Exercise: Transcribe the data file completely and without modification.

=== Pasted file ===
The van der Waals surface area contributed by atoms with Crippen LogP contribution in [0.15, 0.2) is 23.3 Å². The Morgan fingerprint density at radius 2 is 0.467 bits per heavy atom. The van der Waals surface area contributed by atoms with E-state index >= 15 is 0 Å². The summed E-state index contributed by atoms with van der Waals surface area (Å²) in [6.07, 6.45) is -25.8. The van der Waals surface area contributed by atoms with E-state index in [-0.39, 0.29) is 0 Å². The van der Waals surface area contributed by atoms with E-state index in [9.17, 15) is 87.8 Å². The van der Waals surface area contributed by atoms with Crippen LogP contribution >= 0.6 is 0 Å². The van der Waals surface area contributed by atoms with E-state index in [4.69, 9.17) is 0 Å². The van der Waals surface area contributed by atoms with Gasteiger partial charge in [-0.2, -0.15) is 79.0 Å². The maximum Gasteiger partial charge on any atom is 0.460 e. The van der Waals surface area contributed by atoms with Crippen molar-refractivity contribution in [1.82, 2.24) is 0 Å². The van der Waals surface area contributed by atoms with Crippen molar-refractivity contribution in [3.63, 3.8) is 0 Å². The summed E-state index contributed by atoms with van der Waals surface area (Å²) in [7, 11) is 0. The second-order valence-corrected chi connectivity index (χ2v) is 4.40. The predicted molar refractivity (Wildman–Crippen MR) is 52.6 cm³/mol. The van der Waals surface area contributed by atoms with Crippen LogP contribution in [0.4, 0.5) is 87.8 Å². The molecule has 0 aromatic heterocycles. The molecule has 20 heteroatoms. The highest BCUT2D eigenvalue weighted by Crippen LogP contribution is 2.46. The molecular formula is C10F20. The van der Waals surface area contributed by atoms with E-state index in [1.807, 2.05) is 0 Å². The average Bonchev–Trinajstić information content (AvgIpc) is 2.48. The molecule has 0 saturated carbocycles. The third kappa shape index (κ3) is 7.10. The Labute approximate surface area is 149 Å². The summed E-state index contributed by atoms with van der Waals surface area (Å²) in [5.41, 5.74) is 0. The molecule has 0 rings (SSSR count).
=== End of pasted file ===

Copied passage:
The van der Waals surface area contributed by atoms with Crippen LogP contribution in [0.15, 0.2) is 23.3 Å². The Morgan fingerprint density at radius 2 is 0.467 bits per heavy atom. The van der Waals surface area contributed by atoms with E-state index >= 15 is 0 Å². The summed E-state index contributed by atoms with van der Waals surface area (Å²) in [6.07, 6.45) is -25.8. The van der Waals surface area contributed by atoms with E-state index in [-0.39, 0.29) is 0 Å². The van der Waals surface area contributed by atoms with E-state index in [9.17, 15) is 87.8 Å². The van der Waals surface area contributed by atoms with Crippen LogP contribution >= 0.6 is 0 Å². The van der Waals surface area contributed by atoms with E-state index in [4.69, 9.17) is 0 Å². The van der Waals surface area contributed by atoms with Gasteiger partial charge in [-0.2, -0.15) is 79.0 Å². The maximum Gasteiger partial charge on any atom is 0.460 e. The van der Waals surface area contributed by atoms with Crippen molar-refractivity contribution in [1.82, 2.24) is 0 Å². The van der Waals surface area contributed by atoms with Crippen molar-refractivity contribution in [3.63, 3.8) is 0 Å². The summed E-state index contributed by atoms with van der Waals surface area (Å²) in [7, 11) is 0. The second-order valence-corrected chi connectivity index (χ2v) is 4.40. The predicted molar refractivity (Wildman–Crippen MR) is 52.6 cm³/mol. The van der Waals surface area contributed by atoms with Crippen LogP contribution in [0.4, 0.5) is 87.8 Å². The molecule has 0 aromatic heterocycles. The molecule has 20 heteroatoms. The highest BCUT2D eigenvalue weighted by Crippen LogP contribution is 2.46. The molecular formula is C10F20. The van der Waals surface area contributed by atoms with E-state index in [1.807, 2.05) is 0 Å². The average Bonchev–Trinajstić information content (AvgIpc) is 2.48. The molecule has 0 saturated carbocycles. The third kappa shape index (κ3) is 7.10. The Labute approximate surface area is 149 Å². The summed E-state index contributed by atoms with van der Waals surface area (Å²) in [5.41, 5.74) is 0. The molecule has 0 rings (SSSR count).